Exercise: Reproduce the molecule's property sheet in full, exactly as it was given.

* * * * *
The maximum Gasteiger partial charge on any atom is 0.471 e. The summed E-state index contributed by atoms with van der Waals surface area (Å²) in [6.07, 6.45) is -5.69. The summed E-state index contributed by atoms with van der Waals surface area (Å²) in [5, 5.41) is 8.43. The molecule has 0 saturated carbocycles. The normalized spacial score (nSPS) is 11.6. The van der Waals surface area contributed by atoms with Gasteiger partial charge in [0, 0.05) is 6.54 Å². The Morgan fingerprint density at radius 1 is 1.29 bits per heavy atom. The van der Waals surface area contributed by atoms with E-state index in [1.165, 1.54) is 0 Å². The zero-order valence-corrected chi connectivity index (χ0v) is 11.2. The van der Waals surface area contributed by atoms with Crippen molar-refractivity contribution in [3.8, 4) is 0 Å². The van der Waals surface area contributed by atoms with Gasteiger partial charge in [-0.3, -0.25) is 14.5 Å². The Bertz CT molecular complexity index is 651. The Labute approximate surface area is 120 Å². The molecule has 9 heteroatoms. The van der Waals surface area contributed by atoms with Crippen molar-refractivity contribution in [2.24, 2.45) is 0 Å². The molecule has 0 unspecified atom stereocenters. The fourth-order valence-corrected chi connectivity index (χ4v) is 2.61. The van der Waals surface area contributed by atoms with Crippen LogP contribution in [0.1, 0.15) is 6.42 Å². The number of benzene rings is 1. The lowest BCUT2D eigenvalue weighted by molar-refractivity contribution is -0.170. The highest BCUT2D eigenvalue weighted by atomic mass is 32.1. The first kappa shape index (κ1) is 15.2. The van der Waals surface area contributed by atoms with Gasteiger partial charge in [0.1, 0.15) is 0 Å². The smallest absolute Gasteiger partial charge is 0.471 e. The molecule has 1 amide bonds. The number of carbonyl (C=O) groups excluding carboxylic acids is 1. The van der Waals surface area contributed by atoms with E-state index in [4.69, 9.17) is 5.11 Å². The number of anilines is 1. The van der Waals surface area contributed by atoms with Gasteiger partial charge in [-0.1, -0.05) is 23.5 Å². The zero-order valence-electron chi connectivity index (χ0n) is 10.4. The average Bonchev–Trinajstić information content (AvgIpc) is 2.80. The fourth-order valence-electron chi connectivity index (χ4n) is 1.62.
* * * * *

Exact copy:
The maximum Gasteiger partial charge on any atom is 0.471 e. The summed E-state index contributed by atoms with van der Waals surface area (Å²) in [6.07, 6.45) is -5.69. The summed E-state index contributed by atoms with van der Waals surface area (Å²) in [5, 5.41) is 8.43. The molecule has 0 saturated carbocycles. The normalized spacial score (nSPS) is 11.6. The van der Waals surface area contributed by atoms with Gasteiger partial charge in [0, 0.05) is 6.54 Å². The Morgan fingerprint density at radius 1 is 1.29 bits per heavy atom. The van der Waals surface area contributed by atoms with E-state index in [1.165, 1.54) is 0 Å². The zero-order valence-corrected chi connectivity index (χ0v) is 11.2. The van der Waals surface area contributed by atoms with Crippen molar-refractivity contribution in [3.8, 4) is 0 Å². The van der Waals surface area contributed by atoms with Gasteiger partial charge in [-0.3, -0.25) is 14.5 Å². The Bertz CT molecular complexity index is 651. The Labute approximate surface area is 120 Å². The molecule has 9 heteroatoms. The van der Waals surface area contributed by atoms with Crippen molar-refractivity contribution in [2.24, 2.45) is 0 Å². The molecule has 0 unspecified atom stereocenters. The fourth-order valence-corrected chi connectivity index (χ4v) is 2.61. The van der Waals surface area contributed by atoms with Crippen LogP contribution in [0.1, 0.15) is 6.42 Å². The number of benzene rings is 1. The lowest BCUT2D eigenvalue weighted by molar-refractivity contribution is -0.170. The highest BCUT2D eigenvalue weighted by atomic mass is 32.1. The first kappa shape index (κ1) is 15.2. The van der Waals surface area contributed by atoms with Gasteiger partial charge in [0.1, 0.15) is 0 Å². The smallest absolute Gasteiger partial charge is 0.471 e. The molecule has 1 amide bonds. The number of carbonyl (C=O) groups excluding carboxylic acids is 1. The van der Waals surface area contributed by atoms with E-state index in [4.69, 9.17) is 5.11 Å². The number of anilines is 1. The van der Waals surface area contributed by atoms with Gasteiger partial charge in [-0.1, -0.05) is 23.5 Å². The zero-order valence-electron chi connectivity index (χ0n) is 10.4. The average Bonchev–Trinajstić information content (AvgIpc) is 2.80. The fourth-order valence-electron chi connectivity index (χ4n) is 1.62.